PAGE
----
Health IT – Italian style

Unstructured workflow’ sounds like a contradiction in terms. Yet, this fresh approach for gathering individual patient records in the Veneto region of Italy is being rapidly adopted across Europe to improve care.

Claudio Saccavini
Claudio Saccavini

Italy’s Veneto region is stubbornly independent as well as famously innovative. Once the heart of a maritime empire, Venetians today are leading the world in navigating oceans of digital data in order to support to primary care delivery for the individual patient. ‘It’s the Holy Grail of healthcare IT,’ declared Claudio Saccavini, Technical Manager of Arsenàl.it, the centre for Research and Innovation in e-Health for a consortium of 23 health authorities and hospitals in the region. ‘To follow a patient home from the hospital we either need to send someone from the hospital, or we need to have a flexible, adaptable e-health system to share the patient’s progress on the care pathway.’

Beyond home care, radiotherapy presents a good example of the challenges of organising patient medical information along a chain of care. Radiotherapy may begin in a hospital but often continues with follow up exams for results at a private radiology clinic three months later, and then an assessment of the results by a multidisciplinary care team in another location.The unfortunate state of healthcare today is that each change of location usually means records are kept on a different health IT system with a different patient identification and different way of handling the sequence of patient care. As a result, sending a request for the patient’s records results in a jumbled return of documents and information unrelated to the treatment. The key to unlock data to support patient-centred care is called XDW, or Cross-enterprise Document Workflow, an integration profile for heath IT put forward by Arsenal.it and published last September by Integrating the HealthcareEnterprise (IHE).

‘XDW allows an unstructured workflow for documents, which is more typical of the real world,’ explained Claudio Saccavini, who led the development with project engineer Arianna Cocchiglia. In other words XDW creates a workflow-independent infrastructure that allows loosely connected, distributed IT environments to work together. The open-source method of IHE means the protocol can be readily accessed and implemented by any e-health project or private software developer. In May, 2012, at the IHE Connectathon in Bern, Switzerland, 12 different systems arrived ready to test their implementation of XDW to be sure they can interoperate or share data with any other system. ‘XDW is very important for our systems,’ said Lapo Bertini, head of marketing for Dedalus Healthcare Systems Group, a leader in Italy for general practitioners and primary care paediatricians.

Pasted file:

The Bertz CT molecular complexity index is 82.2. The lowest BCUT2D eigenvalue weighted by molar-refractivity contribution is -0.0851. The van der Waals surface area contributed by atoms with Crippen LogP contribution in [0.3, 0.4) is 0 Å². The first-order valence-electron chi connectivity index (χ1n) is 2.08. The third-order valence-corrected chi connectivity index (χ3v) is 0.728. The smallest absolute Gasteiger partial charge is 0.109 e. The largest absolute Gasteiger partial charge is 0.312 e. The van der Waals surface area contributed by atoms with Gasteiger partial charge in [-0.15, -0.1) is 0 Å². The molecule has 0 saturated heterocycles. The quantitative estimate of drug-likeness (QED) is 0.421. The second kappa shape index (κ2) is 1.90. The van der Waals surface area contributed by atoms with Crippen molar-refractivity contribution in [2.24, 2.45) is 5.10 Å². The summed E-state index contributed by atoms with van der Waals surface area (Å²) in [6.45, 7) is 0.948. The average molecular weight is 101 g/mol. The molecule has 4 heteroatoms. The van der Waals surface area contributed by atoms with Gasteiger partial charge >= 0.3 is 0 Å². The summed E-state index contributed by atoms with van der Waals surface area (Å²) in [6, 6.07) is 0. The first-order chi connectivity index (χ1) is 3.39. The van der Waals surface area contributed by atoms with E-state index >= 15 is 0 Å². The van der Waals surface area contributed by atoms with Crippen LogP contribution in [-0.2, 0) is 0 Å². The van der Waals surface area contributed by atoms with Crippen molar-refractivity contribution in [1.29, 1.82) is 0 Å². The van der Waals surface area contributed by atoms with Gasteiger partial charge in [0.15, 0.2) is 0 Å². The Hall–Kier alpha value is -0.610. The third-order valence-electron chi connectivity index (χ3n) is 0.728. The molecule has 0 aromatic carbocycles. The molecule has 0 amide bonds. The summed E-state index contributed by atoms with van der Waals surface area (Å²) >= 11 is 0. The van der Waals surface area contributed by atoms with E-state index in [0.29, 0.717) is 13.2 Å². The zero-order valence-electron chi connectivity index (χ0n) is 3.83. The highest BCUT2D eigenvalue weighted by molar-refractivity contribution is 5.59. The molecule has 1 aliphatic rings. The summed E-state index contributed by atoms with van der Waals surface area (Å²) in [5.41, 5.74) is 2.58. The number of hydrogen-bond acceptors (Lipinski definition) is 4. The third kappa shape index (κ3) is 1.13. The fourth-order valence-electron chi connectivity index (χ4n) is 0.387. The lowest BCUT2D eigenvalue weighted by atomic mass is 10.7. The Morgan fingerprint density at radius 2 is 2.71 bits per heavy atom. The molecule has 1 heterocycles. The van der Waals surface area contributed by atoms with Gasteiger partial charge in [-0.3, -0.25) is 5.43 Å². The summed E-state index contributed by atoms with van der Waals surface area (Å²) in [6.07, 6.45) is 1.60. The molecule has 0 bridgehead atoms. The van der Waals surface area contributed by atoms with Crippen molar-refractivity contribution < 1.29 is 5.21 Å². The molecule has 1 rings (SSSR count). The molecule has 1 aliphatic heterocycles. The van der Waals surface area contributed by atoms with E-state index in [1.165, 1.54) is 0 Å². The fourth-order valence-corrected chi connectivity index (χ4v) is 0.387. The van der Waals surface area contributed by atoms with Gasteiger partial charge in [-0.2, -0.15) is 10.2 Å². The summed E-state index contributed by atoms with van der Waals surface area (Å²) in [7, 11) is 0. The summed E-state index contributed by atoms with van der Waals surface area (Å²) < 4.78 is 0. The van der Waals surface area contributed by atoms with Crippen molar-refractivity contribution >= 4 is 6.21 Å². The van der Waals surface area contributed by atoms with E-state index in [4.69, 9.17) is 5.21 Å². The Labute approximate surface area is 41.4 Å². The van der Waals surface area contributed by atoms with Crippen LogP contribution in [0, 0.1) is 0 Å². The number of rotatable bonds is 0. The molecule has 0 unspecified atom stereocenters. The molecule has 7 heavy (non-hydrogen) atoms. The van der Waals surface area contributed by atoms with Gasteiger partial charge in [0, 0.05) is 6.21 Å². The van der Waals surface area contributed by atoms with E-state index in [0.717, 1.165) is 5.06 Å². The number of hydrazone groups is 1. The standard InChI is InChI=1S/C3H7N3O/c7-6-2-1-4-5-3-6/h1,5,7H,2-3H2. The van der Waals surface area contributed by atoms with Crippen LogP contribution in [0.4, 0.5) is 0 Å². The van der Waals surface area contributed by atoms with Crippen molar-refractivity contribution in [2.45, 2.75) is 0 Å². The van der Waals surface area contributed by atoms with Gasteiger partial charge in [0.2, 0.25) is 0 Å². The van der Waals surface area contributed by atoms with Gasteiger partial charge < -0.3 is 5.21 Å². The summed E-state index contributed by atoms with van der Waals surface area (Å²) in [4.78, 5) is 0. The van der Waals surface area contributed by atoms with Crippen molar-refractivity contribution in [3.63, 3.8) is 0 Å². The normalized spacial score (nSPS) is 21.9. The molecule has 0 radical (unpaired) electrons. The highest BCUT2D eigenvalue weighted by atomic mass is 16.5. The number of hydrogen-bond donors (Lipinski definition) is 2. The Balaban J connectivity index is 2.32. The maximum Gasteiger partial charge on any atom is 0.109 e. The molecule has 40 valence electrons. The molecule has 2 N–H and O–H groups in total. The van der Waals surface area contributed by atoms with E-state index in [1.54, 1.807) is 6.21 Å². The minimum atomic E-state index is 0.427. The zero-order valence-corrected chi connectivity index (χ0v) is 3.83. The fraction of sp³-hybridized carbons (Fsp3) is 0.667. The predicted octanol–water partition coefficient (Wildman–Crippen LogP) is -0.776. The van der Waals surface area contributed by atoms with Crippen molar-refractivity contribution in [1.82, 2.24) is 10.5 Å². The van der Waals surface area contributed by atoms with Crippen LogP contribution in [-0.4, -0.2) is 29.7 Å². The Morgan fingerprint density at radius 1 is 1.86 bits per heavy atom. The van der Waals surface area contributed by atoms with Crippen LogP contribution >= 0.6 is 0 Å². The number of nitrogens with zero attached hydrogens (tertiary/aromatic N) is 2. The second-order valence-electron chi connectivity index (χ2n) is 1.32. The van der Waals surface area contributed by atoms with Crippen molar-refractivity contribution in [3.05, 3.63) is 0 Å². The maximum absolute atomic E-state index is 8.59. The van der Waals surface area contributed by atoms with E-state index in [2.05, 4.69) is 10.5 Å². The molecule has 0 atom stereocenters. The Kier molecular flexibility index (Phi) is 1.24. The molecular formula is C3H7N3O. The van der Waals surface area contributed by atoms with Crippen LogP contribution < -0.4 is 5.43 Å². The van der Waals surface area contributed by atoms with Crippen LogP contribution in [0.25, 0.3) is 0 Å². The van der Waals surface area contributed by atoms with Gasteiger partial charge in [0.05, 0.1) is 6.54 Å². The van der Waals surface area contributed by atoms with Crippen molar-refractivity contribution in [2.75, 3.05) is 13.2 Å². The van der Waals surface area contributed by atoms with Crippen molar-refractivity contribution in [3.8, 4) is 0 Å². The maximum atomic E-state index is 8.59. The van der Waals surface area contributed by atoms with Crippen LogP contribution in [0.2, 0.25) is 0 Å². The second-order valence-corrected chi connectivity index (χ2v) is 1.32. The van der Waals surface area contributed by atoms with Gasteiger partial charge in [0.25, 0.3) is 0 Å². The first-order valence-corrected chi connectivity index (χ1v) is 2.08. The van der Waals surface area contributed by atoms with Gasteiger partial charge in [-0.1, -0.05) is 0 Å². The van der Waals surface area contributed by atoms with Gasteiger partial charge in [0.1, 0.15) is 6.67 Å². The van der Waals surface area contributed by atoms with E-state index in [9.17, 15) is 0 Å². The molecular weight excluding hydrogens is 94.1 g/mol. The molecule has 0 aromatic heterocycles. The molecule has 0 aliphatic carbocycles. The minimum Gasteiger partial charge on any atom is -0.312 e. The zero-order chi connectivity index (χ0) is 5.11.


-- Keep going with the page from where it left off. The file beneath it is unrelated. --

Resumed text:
‘Workflows begin inside a hospital with a centralised management systems, but these records are part of a larger care model as patients move around where the hospital’s workflow is not desirable, or in many cases, not possible.’ XDW gives a signpost saying, ‘The patient went here,’ he added. Other leading software vendors specialising in health IT that arrived to test XDW at the IHE Connectathon in Bern were Tiani, from Austria, and Forcare from the Netherlands. Adoption of a new IHE profile by 12 systems in less than seven months is unprecedented, according to Harm- Jan Wessels, the Managing Director at Forcare: ‘XDW is a significant advance in managing documents linked to a single patient and with it we are stepping into a new class of challenges for seamless delivery of health care. Healthcare professionals want to cooperate, a doctor and patient want to share, interact and discuss,’ he added.

‘We are really talking about coordination of care, and this is exactly what XDW provides, standards-based, clinically oriented workflow to make healthcare delivery more flexible, transparent and location independent.’ The XDW profile provides rules to govern a patient pathway using a mechanism that adapts to variations in care sequences. ‘If we defined the pathway rigidly, physicians would not use it,’ Claudio Saccavini pointed out. Being unstructured, patient care events can be recorded in any order. When the records are later retrieved for a patient on a pathway for care, the sequence of care can be analysed by any medical or business administration software. With the XDW foundation, the next step is for the IHE community to be to apply it to specific care paths, such as tumour boards, mammography screening, eReferral, pharmacy. In mammography screening, Claudio Saccavini said, Italy, France and Canada are working together to define the path and show how local definitions can be incorporated within the looser structure.

PROFILE

Claudio Saccavini, Technical Manager of Arsenàl.IT, Veneto’s Centre for Research and Innovation in e-Health, is a leading contributor towards achieving interoperability for data exchanges between health IT systems. In 2009, he played a key role in putting together the Health Optimum consortium that connects the Veneto region and five European Member States for neurosurgical tele-counselling, tele laboratory and stroke management. In 2010 he led international testing to validate an interface to track a single patient under multiple identification numbers. Building on these experiences, in less than a year he successfully led the effort to gather documents for one individual patient in a shared file.

12.11.2012

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